Seek to connect with and develop relationships with others know students in these trying times and provide support. When Lumina Foundation provided a grant to the Heart of Florida United Way (HFUW) in Central Florida to help students with non-academic issues, HFUW reached out to Seminole State College of Florida to partner on a new emergency aid program. Working as a team, their first step was to assess what was currently happening at the College related to assistance and resources for students in need. The second step was to identify offices where students in need would go to discuss their concerns. The third step was to pull together those departments and staff to discuss current initiatives and how they could be improved.
Several key offices were included such as Financial Aid, Student Services, Advising and Counseling, Veterans Office, and the Foundation fundraising office. Since Financial Aid packages, awards, and monitors students’ federal, state, and institutional funds, they can identify students with financial insecurity or those who do not meet standards of academic progress due to unexpected crises. Student Services, which serves as the one-stop-shop for all student admission and enrollment processes, and the Veterans Office work closely with students in need who may withdraw from classes due to various “life got in the way” issues. The Advising and Counseling office is where students go to talk to someone about academic and personal issues. Academic advisors and counselors are key staff who have the best understanding of the issues students face each day. When faced with these crises, the College departments routinely reached out to the Foundation office to try and identify funding to assist students. Based on your respective institution, there may be other departments you can include in the initial conversations or on the team as you approach development of services and aid.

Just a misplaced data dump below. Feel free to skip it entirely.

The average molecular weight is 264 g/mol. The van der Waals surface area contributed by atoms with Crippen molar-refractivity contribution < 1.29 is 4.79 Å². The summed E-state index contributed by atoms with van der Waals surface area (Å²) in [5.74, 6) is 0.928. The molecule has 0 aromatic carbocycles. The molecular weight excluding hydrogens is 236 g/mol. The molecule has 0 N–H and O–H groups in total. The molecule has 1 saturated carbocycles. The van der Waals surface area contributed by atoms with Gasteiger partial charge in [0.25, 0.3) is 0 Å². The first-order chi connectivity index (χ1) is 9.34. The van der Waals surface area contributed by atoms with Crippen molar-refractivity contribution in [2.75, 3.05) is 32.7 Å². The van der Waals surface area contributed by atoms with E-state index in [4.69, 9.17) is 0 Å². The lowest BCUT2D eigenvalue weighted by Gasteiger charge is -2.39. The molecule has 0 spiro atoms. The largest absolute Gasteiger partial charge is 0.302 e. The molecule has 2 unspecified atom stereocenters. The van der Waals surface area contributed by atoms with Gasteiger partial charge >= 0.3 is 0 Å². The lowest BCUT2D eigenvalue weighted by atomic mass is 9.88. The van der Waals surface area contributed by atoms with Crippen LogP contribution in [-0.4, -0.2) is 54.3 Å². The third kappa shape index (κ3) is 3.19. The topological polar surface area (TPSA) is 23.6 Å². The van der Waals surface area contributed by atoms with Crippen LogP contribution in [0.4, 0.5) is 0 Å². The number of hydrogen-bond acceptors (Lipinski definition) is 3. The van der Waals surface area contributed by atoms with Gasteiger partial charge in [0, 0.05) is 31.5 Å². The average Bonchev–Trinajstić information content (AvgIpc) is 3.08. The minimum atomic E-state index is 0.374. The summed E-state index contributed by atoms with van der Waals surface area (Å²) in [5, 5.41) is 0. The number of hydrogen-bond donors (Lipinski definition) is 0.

Once you have made connections with those at your own institution, turn to other sources for additional perspective and support.
Third, make connections with administrators involved in providing these types of resources at other institutions.